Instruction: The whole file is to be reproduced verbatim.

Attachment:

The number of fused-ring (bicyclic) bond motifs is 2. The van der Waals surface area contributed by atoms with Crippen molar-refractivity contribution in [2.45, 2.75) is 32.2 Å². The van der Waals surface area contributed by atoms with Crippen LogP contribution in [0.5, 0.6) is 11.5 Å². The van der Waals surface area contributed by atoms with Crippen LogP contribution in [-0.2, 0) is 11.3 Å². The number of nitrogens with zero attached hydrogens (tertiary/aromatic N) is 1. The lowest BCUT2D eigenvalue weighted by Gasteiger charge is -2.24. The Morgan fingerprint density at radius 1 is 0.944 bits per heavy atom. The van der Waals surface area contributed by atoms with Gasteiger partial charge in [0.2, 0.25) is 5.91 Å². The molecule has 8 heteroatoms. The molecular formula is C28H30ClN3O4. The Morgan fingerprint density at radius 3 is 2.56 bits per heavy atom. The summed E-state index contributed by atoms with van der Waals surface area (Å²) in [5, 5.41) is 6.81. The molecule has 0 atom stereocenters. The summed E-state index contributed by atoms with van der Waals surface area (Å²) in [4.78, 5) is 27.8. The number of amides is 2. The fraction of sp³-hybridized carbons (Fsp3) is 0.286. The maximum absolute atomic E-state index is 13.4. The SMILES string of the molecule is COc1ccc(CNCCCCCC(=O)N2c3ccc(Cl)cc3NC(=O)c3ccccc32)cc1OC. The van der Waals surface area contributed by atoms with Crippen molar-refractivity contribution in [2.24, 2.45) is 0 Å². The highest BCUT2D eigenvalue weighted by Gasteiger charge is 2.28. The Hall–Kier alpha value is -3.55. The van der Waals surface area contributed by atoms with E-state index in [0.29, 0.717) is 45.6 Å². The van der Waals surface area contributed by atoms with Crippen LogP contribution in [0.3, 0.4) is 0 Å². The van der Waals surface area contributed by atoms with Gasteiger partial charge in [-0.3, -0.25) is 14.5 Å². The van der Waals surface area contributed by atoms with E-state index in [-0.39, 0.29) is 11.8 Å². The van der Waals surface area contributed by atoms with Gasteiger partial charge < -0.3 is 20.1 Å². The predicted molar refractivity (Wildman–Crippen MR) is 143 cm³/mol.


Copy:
The number of fused-ring (bicyclic) bond motifs is 2. The van der Waals surface area contributed by atoms with Crippen molar-refractivity contribution in [2.45, 2.75) is 32.2 Å². The van der Waals surface area contributed by atoms with Crippen LogP contribution in [0.5, 0.6) is 11.5 Å². The van der Waals surface area contributed by atoms with Crippen LogP contribution in [-0.2, 0) is 11.3 Å². The number of nitrogens with zero attached hydrogens (tertiary/aromatic N) is 1. The lowest BCUT2D eigenvalue weighted by Gasteiger charge is -2.24. The Morgan fingerprint density at radius 1 is 0.944 bits per heavy atom. The van der Waals surface area contributed by atoms with Gasteiger partial charge in [0.2, 0.25) is 5.91 Å². The molecule has 8 heteroatoms. The molecular formula is C28H30ClN3O4. The Morgan fingerprint density at radius 3 is 2.56 bits per heavy atom. The summed E-state index contributed by atoms with van der Waals surface area (Å²) in [5, 5.41) is 6.81. The molecule has 0 atom stereocenters. The summed E-state index contributed by atoms with van der Waals surface area (Å²) in [4.78, 5) is 27.8. The number of amides is 2. The fraction of sp³-hybridized carbons (Fsp3) is 0.286. The maximum absolute atomic E-state index is 13.4. The SMILES string of the molecule is COc1ccc(CNCCCCCC(=O)N2c3ccc(Cl)cc3NC(=O)c3ccccc32)cc1OC. The van der Waals surface area contributed by atoms with Crippen molar-refractivity contribution in [2.24, 2.45) is 0 Å². The highest BCUT2D eigenvalue weighted by Gasteiger charge is 2.28. The Hall–Kier alpha value is -3.55. The van der Waals surface area contributed by atoms with E-state index in [0.29, 0.717) is 45.6 Å². The van der Waals surface area contributed by atoms with Crippen LogP contribution in [0.3, 0.4) is 0 Å². The van der Waals surface area contributed by atoms with Gasteiger partial charge in [-0.3, -0.25) is 14.5 Å². The van der Waals surface area contributed by atoms with E-state index in [-0.39, 0.29) is 11.8 Å². The van der Waals surface area contributed by atoms with Gasteiger partial charge < -0.3 is 20.1 Å². The predicted molar refractivity (Wildman–Crippen MR) is 143 cm³/mol.